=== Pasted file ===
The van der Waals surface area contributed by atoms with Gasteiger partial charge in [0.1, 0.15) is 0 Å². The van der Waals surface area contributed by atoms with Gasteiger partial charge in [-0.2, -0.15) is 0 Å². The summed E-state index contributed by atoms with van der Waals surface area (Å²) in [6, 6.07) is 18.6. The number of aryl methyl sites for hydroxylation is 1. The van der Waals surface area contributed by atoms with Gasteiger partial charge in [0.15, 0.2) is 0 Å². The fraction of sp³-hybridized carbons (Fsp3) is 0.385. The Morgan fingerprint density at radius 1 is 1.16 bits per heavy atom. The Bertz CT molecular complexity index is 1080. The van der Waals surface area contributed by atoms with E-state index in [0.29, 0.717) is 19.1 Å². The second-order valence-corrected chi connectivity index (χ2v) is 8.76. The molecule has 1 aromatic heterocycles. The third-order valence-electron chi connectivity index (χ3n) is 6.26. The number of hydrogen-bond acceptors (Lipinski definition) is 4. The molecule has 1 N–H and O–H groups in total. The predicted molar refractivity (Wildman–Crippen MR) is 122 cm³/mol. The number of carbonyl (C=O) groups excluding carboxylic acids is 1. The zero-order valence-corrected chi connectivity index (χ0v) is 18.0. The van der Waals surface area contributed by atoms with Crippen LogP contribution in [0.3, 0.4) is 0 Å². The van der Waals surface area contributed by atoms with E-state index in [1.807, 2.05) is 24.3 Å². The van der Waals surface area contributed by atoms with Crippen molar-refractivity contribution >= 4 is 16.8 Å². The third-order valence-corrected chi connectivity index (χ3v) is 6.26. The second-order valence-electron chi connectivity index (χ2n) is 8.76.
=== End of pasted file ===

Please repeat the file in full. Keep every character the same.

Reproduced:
The van der Waals surface area contributed by atoms with Gasteiger partial charge in [0.1, 0.15) is 0 Å². The van der Waals surface area contributed by atoms with Gasteiger partial charge in [-0.2, -0.15) is 0 Å². The summed E-state index contributed by atoms with van der Waals surface area (Å²) in [6, 6.07) is 18.6. The number of aryl methyl sites for hydroxylation is 1. The van der Waals surface area contributed by atoms with Gasteiger partial charge in [0.15, 0.2) is 0 Å². The fraction of sp³-hybridized carbons (Fsp3) is 0.385. The Morgan fingerprint density at radius 1 is 1.16 bits per heavy atom. The Bertz CT molecular complexity index is 1080. The van der Waals surface area contributed by atoms with E-state index in [0.29, 0.717) is 19.1 Å². The second-order valence-corrected chi connectivity index (χ2v) is 8.76. The molecule has 1 aromatic heterocycles. The third-order valence-electron chi connectivity index (χ3n) is 6.26. The number of hydrogen-bond acceptors (Lipinski definition) is 4. The molecule has 1 N–H and O–H groups in total. The predicted molar refractivity (Wildman–Crippen MR) is 122 cm³/mol. The number of carbonyl (C=O) groups excluding carboxylic acids is 1. The zero-order valence-corrected chi connectivity index (χ0v) is 18.0. The van der Waals surface area contributed by atoms with Crippen LogP contribution in [0.3, 0.4) is 0 Å². The van der Waals surface area contributed by atoms with E-state index in [1.807, 2.05) is 24.3 Å². The van der Waals surface area contributed by atoms with Crippen molar-refractivity contribution >= 4 is 16.8 Å². The third-order valence-corrected chi connectivity index (χ3v) is 6.26. The second-order valence-electron chi connectivity index (χ2n) is 8.76.